False facts follow flag
T-shirts, caps and tourist items incorrectly referring to it as “the Republic of Newfoundland” flag not only perpetuate this falsehood but also give the impression that Newfoundland, like Ireland, was at some point a republic — it was not. While Newfoundland was an independent Dominion of the British Empire from 1907 until 1949, it was never a republic.
It is not my intent to tell Newfoundlanders what they should or shouldn’t fly as their flag — that is something they must decide for themselves. But before people raise the Pink, White and Green in the belief that it was the “old Newfoundland flag” or the “ Republic of Newfoundland” flag, I believe they should at least be aware that in actual history it was neither.
If they wish to fly it as the old Star of the Sea flag then they would be correct in doing so.
To address a sentiment from a recent Compass contributor: “I was born under the Union Jack and the pink, white and green,” while I deeply admire his pride in his past, unless he was the son of a Star of the Sea member he most certainly was not born under the PWG. The same gentleman later remarked that, “ The only flag I knew in my early years was the Union Jack,” leading me to believe that, like many Newfoundlanders, he never heard of the PWG himself until its recent push by the commercial tourism industry.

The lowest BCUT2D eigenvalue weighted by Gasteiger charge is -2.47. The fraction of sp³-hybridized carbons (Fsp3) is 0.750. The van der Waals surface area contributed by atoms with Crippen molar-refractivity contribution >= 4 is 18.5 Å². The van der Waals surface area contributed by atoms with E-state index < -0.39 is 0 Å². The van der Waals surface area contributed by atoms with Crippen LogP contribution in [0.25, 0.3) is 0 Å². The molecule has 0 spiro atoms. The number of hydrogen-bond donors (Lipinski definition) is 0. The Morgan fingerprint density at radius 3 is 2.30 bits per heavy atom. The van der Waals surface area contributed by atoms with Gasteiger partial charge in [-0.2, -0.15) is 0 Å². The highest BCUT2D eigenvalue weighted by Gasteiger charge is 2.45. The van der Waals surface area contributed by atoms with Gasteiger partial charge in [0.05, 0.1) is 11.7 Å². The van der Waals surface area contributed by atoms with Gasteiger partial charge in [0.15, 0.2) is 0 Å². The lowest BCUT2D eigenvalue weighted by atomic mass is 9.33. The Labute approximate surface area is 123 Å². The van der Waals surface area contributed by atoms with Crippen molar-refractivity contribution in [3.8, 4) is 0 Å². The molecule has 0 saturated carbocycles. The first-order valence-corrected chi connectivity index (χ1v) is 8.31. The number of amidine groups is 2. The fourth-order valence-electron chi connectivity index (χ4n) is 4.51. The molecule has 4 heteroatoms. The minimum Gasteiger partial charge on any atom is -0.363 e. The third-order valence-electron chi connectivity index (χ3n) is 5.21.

If people wish to learn more about the true origins of the Pink, White and Green flag, as well as other earlier Newfoundland flags and emblems, I encourage them to read the thoroughly researched article “Emblem of our country: The Red, White and Green Tricolour,” by Carolyn Lambert in Volume 28, No. 1 of Newfoundland and Labrador Studies, or the Wikipedia entry “Newfoundland Tricolour,” both of which are freely available on the internet .
Casey Butt writes from Detroit, Michigan. She is a former resident of
Carbonear and Harbour Grace1